I took a call the other day from a contractor. He was at the construction site, on deadline, and frantic. He was trying to set the zero and range on a Siemens SITRANS P DS-III pressure transmitter‘s 4-20 mA output. He had a HART handheld communicator, but no device descriptor file (DD) that made the two talk to each other.
Could I help? Sure! I just asked, “Do you have a Phillips screwdriver?”
On top of the electronics housing of each Siemens DS-III transmitter, there’s a gasketed trap door. You do need a #2 Phillips screwdriver to loosen the two captive screws that secure the trap door (which is hinged, so it can’t fall off and get lost).
Under the door are three pushbuttons, and on the inside of the door are graphics with up and down arrows, and a pushbutton labeled M for Mode.
You can use the pushbuttons to navigate through the parameters in the display in order to configure the LRV and URV for ranging the 4-20mA output, set a tag name, specify engineering units, and perform on-site zero adjustment. That covers about 95% of most field transmitter setups.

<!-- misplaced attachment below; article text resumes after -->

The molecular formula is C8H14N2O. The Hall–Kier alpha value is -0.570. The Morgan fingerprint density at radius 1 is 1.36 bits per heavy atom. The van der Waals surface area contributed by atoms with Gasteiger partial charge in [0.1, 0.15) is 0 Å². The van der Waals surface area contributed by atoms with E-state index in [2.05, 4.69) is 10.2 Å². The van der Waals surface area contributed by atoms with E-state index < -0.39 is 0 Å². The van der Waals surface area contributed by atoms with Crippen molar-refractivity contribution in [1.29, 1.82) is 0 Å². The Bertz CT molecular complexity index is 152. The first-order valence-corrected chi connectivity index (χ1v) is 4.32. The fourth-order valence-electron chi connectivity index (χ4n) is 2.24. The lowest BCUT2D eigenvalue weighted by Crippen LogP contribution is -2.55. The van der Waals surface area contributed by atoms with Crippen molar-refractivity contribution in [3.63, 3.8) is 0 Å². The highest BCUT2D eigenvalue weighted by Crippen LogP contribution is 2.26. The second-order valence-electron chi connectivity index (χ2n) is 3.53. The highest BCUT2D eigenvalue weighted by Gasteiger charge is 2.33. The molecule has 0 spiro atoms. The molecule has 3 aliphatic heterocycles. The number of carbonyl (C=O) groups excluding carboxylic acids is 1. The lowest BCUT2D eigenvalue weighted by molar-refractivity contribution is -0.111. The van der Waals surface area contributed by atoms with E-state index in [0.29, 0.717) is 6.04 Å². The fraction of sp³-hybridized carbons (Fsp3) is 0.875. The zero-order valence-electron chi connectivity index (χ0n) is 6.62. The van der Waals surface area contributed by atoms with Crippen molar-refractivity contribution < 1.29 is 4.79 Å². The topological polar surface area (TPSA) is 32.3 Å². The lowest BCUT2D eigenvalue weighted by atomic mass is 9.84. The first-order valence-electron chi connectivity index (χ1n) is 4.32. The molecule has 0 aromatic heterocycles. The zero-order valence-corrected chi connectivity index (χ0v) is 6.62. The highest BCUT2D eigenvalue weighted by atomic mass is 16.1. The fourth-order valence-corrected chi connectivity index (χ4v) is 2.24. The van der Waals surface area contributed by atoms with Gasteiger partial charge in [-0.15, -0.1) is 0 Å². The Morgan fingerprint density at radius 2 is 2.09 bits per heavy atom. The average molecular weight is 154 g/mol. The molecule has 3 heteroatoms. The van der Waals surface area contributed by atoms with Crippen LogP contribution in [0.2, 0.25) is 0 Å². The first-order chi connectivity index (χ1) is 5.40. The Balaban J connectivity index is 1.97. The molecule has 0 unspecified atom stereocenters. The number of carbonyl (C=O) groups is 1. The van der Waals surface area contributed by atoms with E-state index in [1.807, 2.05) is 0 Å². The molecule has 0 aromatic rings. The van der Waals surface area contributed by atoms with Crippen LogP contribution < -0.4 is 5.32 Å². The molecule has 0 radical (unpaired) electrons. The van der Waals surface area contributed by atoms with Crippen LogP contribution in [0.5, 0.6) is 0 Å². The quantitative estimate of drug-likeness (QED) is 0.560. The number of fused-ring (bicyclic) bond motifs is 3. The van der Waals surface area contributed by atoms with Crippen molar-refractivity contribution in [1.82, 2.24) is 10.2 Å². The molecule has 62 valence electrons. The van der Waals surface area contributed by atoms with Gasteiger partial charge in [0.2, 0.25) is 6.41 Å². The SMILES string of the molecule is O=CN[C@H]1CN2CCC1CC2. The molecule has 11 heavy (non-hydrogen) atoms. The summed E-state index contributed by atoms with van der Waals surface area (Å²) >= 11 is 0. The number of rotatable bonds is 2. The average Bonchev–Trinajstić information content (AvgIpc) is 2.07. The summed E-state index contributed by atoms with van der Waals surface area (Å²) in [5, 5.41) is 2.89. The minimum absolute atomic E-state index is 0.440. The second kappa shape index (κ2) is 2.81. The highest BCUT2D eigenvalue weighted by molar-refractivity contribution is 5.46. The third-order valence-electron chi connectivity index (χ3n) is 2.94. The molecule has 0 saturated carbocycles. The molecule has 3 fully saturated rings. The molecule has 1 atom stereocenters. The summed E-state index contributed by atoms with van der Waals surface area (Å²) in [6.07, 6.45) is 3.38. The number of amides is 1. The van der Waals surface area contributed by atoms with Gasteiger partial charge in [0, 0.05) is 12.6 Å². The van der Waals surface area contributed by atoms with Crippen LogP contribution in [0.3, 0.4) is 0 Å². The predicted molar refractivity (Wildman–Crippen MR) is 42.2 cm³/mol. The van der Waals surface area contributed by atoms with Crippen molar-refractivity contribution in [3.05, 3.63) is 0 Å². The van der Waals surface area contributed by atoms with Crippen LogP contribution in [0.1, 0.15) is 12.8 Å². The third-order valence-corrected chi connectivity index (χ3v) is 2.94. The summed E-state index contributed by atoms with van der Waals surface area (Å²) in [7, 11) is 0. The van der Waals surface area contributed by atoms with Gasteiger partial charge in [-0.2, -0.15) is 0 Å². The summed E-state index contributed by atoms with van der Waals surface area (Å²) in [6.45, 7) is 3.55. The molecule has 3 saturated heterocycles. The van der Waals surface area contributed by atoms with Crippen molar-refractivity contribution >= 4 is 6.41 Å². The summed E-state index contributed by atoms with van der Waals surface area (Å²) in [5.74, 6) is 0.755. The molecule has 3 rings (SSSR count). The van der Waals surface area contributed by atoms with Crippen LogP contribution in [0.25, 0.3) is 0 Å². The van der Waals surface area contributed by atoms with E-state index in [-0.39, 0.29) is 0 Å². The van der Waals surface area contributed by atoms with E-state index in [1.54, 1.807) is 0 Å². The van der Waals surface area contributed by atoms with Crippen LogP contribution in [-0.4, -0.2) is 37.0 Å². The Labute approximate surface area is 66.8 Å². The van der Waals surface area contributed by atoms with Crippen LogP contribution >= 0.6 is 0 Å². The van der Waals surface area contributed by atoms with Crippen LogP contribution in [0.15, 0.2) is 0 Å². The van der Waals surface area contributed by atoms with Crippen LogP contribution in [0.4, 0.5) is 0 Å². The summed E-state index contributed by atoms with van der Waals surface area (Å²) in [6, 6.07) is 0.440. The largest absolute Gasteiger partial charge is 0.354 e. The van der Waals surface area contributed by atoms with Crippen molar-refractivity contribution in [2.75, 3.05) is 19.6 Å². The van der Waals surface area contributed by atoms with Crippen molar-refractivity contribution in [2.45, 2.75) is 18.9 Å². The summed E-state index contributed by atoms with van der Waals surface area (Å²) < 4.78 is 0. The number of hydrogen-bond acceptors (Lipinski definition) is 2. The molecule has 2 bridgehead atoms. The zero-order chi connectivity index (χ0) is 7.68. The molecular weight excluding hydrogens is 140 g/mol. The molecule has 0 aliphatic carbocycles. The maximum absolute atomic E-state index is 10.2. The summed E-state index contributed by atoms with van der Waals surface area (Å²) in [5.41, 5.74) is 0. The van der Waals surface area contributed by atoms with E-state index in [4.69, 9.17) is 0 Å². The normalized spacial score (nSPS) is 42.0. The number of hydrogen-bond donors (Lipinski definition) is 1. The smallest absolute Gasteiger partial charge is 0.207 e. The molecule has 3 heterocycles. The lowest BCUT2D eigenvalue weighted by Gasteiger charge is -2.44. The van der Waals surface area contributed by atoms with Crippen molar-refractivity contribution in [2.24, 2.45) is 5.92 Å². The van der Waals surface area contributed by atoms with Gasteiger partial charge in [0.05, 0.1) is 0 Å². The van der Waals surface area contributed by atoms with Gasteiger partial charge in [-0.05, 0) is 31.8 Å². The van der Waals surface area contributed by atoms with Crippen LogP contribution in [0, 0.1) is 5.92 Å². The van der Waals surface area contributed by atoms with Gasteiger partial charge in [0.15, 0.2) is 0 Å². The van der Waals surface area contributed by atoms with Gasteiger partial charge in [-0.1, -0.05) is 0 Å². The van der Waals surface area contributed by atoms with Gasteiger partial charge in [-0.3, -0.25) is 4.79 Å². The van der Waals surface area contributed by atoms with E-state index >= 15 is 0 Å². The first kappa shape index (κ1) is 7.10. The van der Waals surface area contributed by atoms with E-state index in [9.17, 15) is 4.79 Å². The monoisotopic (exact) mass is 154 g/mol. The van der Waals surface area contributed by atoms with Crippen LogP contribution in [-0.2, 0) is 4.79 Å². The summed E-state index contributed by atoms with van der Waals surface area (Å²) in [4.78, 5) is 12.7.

And here’s where it gets cool. Do you know where your transmitter setup instructions are? If it’s one of these Siemens transmitters, I can tell you.
Under the electrical connection screw cover, the blue cap on the back of the transmitter, opposite the digital display, there’s a fan-folded instruction sheet (English language one side, German on the other). Siemens calls this a Leporello*.
The fanfold instruction walks you through all the setups you can do locally. So for the contractor, this little sheet was a life-saver. He was relieved that all it took was a screwdriver and some pushbutton navigation to configure the transmitter in the field, without using his HART communicator.
Something to remember: If he’d opened the screw cover and not found the leporello, I could have sent him to the DS-III page on the Lesman website. We have a copy of it there, as well as a two-page excerpt from the user manual (which is not quite as Germlish as the Leporello instructions.)
*In case you’re a logophile like me, here’s the lesson for the day: Siemens’ use of the word “Leporello” is apparently short for leporellogefaltet, meaning fanfold or Z-fold, the manner in which the document is folded to fit under the screw cover, or so I’m told. If you know otherwise, please let me know.